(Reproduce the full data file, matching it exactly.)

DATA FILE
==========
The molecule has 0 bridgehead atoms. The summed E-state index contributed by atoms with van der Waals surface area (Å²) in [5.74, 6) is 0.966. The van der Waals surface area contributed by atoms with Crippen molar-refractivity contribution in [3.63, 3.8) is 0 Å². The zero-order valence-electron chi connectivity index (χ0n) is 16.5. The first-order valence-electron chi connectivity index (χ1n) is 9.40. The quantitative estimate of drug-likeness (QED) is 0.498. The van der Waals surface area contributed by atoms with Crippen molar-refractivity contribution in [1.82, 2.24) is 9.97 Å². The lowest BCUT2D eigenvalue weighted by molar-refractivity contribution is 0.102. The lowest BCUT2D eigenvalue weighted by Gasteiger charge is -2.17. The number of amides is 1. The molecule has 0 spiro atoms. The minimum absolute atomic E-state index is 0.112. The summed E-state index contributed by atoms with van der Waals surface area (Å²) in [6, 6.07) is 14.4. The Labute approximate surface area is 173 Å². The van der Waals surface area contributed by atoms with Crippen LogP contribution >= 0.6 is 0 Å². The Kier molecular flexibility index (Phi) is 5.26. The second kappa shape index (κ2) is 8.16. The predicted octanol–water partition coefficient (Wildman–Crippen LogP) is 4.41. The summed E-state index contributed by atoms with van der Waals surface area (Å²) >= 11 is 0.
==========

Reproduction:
The molecule has 0 bridgehead atoms. The summed E-state index contributed by atoms with van der Waals surface area (Å²) in [5.74, 6) is 0.966. The van der Waals surface area contributed by atoms with Crippen molar-refractivity contribution in [3.63, 3.8) is 0 Å². The zero-order valence-electron chi connectivity index (χ0n) is 16.5. The first-order valence-electron chi connectivity index (χ1n) is 9.40. The quantitative estimate of drug-likeness (QED) is 0.498. The van der Waals surface area contributed by atoms with Crippen molar-refractivity contribution in [1.82, 2.24) is 9.97 Å². The lowest BCUT2D eigenvalue weighted by molar-refractivity contribution is 0.102. The lowest BCUT2D eigenvalue weighted by Gasteiger charge is -2.17. The number of amides is 1. The molecule has 0 spiro atoms. The minimum absolute atomic E-state index is 0.112. The summed E-state index contributed by atoms with van der Waals surface area (Å²) in [6, 6.07) is 14.4. The Labute approximate surface area is 173 Å². The van der Waals surface area contributed by atoms with Crippen LogP contribution >= 0.6 is 0 Å². The Kier molecular flexibility index (Phi) is 5.26. The second kappa shape index (κ2) is 8.16. The predicted octanol–water partition coefficient (Wildman–Crippen LogP) is 4.41. The summed E-state index contributed by atoms with van der Waals surface area (Å²) >= 11 is 0.